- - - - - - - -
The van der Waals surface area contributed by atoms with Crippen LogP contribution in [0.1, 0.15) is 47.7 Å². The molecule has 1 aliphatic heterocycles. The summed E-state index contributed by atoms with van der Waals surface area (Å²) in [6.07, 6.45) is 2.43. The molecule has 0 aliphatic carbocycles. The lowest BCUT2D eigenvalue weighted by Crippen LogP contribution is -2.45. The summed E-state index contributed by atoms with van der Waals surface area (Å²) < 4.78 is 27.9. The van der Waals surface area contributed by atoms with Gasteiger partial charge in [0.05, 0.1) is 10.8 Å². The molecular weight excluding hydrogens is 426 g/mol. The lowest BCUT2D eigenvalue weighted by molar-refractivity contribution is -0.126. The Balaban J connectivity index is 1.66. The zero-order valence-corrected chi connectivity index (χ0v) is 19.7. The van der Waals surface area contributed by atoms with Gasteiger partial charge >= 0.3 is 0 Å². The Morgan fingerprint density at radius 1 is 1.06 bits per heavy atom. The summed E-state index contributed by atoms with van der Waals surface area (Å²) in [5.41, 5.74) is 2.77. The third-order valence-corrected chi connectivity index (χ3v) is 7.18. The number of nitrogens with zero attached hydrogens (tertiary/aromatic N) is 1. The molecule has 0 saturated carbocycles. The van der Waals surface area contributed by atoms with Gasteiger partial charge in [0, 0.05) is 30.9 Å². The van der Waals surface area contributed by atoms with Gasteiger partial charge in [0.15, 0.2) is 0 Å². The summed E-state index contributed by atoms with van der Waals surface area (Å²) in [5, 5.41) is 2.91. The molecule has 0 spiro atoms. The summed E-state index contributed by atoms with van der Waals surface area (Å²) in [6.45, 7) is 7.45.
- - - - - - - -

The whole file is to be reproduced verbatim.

The van der Waals surface area contributed by atoms with Crippen LogP contribution in [0.1, 0.15) is 47.7 Å². The molecule has 1 aliphatic heterocycles. The summed E-state index contributed by atoms with van der Waals surface area (Å²) in [6.07, 6.45) is 2.43. The molecule has 0 aliphatic carbocycles. The lowest BCUT2D eigenvalue weighted by Crippen LogP contribution is -2.45. The summed E-state index contributed by atoms with van der Waals surface area (Å²) < 4.78 is 27.9. The van der Waals surface area contributed by atoms with Gasteiger partial charge in [0.05, 0.1) is 10.8 Å². The molecular weight excluding hydrogens is 426 g/mol. The lowest BCUT2D eigenvalue weighted by molar-refractivity contribution is -0.126. The Balaban J connectivity index is 1.66. The zero-order valence-corrected chi connectivity index (χ0v) is 19.7. The van der Waals surface area contributed by atoms with Gasteiger partial charge >= 0.3 is 0 Å². The Morgan fingerprint density at radius 1 is 1.06 bits per heavy atom. The summed E-state index contributed by atoms with van der Waals surface area (Å²) in [5.41, 5.74) is 2.77. The third-order valence-corrected chi connectivity index (χ3v) is 7.18. The number of nitrogens with zero attached hydrogens (tertiary/aromatic N) is 1. The molecule has 0 saturated carbocycles. The van der Waals surface area contributed by atoms with Gasteiger partial charge in [0, 0.05) is 30.9 Å². The van der Waals surface area contributed by atoms with Gasteiger partial charge in [0.15, 0.2) is 0 Å². The summed E-state index contributed by atoms with van der Waals surface area (Å²) in [5, 5.41) is 2.91. The molecule has 0 spiro atoms. The summed E-state index contributed by atoms with van der Waals surface area (Å²) in [6.45, 7) is 7.45.